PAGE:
In addition to professional reading undertaken individually, it is imperative that teachers and schools leaders discuss with each other the ideas and strategies gained as a result of reading the articles. Collaboration is essential to moving schools forward.

Here are six thoughts to help you use the readings on this website effectively. However, make sure teachers see the relevancy of what they are reading and how it applies to their personal context.

1. Determine interest: As a leader in the school/department you need to gauge the interest of your team and try and choose readings to match both the needs of the school and the needs of the teachers. Giving teachers the freedom to choose their professional readings, or at least letting them pick from a few pre-selected topics, gives them more ownership on this PD activity. (PD should be driven by student behavior and student performance.)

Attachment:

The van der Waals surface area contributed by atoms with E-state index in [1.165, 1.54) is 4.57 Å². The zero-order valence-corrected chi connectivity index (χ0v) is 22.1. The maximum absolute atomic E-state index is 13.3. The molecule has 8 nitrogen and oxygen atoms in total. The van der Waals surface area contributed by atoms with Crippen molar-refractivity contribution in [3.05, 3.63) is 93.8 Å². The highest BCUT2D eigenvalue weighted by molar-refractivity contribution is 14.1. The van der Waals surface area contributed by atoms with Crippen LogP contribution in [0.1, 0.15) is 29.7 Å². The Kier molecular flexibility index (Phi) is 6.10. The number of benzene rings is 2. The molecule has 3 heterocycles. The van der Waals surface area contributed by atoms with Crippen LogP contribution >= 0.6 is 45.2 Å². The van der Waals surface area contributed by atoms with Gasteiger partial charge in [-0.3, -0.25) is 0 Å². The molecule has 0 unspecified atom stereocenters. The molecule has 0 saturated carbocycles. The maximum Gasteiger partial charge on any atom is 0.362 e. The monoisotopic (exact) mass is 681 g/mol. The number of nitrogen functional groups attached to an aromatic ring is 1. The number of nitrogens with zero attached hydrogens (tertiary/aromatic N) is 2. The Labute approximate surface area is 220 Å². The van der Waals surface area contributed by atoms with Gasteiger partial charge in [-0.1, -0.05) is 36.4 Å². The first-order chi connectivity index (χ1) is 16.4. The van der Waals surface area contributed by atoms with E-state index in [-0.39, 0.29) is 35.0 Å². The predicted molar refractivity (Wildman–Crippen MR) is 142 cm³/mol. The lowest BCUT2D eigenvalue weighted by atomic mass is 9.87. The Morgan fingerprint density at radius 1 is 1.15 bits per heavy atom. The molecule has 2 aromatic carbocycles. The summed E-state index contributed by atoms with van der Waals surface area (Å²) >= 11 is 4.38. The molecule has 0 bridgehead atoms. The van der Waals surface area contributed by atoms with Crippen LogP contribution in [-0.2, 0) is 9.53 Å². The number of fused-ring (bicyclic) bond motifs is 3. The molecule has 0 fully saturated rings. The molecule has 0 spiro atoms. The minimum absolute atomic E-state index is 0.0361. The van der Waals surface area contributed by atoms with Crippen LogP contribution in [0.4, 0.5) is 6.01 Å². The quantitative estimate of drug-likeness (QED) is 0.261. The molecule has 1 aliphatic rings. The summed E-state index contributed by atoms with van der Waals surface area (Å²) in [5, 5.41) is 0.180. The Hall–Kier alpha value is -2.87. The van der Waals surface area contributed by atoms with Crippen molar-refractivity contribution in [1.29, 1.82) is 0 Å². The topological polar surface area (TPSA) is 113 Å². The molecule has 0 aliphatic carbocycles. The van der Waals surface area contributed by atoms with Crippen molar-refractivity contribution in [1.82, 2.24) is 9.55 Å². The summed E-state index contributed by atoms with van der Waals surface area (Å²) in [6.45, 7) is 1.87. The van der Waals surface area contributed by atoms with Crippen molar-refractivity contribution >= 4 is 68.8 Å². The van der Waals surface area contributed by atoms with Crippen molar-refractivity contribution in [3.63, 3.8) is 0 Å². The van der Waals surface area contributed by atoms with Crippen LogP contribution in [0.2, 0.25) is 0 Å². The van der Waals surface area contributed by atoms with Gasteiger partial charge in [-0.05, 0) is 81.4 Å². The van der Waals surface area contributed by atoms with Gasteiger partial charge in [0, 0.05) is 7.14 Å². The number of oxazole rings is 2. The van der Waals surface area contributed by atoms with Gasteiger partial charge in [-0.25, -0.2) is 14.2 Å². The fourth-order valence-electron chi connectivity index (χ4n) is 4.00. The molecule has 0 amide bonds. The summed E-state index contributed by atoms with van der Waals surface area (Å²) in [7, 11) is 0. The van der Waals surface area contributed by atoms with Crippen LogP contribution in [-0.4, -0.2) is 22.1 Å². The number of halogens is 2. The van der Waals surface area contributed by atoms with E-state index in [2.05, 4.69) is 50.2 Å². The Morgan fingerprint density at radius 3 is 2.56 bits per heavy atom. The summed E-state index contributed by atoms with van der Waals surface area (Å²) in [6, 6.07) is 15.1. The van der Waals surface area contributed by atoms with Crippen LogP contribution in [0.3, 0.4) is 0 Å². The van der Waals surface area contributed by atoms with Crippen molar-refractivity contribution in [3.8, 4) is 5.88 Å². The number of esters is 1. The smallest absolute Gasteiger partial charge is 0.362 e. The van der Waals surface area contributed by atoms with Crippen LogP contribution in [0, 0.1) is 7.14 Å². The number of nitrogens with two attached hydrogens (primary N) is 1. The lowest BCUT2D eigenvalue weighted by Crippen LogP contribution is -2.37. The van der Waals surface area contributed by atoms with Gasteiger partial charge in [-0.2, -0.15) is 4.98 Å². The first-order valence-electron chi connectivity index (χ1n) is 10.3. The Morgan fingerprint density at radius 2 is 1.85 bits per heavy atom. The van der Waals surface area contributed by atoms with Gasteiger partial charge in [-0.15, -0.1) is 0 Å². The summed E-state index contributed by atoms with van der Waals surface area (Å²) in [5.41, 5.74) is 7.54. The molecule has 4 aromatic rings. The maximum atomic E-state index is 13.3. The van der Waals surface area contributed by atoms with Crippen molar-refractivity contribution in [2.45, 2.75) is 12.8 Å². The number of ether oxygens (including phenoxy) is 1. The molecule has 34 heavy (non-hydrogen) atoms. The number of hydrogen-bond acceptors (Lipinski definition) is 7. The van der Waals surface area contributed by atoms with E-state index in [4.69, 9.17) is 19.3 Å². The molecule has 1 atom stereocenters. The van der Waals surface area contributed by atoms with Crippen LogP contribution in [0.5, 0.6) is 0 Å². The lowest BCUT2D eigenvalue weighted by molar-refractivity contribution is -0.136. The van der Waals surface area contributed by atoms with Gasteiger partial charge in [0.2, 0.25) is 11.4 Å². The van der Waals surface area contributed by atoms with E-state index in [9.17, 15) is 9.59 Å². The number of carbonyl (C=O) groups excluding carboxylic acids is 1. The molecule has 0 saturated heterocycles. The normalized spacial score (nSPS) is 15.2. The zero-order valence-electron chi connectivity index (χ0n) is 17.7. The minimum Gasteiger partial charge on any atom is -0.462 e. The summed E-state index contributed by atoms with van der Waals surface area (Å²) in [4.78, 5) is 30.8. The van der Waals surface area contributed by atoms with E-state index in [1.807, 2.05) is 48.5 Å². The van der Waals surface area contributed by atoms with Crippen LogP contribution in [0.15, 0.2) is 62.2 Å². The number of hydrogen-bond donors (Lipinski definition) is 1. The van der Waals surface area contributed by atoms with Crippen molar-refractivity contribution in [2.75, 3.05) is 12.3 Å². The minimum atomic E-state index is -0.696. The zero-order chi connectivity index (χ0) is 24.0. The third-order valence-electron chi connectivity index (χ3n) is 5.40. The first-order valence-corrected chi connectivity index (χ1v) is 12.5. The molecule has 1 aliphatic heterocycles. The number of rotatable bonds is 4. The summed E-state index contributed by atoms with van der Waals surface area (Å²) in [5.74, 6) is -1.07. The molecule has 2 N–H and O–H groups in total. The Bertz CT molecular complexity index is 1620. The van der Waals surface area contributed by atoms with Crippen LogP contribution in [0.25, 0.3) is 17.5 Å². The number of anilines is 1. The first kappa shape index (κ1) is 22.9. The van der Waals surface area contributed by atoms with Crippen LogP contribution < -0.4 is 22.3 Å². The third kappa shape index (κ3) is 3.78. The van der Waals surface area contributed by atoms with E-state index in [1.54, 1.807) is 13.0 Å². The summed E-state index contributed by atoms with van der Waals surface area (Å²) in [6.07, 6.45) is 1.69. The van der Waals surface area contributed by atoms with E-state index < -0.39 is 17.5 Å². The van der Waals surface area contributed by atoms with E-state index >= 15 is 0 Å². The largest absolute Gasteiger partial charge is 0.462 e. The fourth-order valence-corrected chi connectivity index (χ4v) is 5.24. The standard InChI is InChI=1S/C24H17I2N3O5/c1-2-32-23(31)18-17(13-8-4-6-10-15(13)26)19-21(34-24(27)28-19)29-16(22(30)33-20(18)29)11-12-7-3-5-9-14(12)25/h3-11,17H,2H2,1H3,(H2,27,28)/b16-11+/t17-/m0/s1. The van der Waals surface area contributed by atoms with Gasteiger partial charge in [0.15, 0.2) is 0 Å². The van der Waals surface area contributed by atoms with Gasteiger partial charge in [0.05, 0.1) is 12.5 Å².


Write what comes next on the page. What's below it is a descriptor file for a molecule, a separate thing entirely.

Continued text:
2. Keep the your team small: While you need the team to come together to discuss the readings, you need to have a small group to allow they have time to share thoughts and ideas.
3. Meet as often as possible: While monthly gatherings seem reasonable, given a busy school environment it may not be possible. If you have a large department, be sure to be organized so that people can easily break into groups and have ample time for discussion during the larger meeting.
4. Have teachers report on what they’ve learned: By doing so, others will benefit as well. You need to encourage each teacher to give feedback and to continue learning.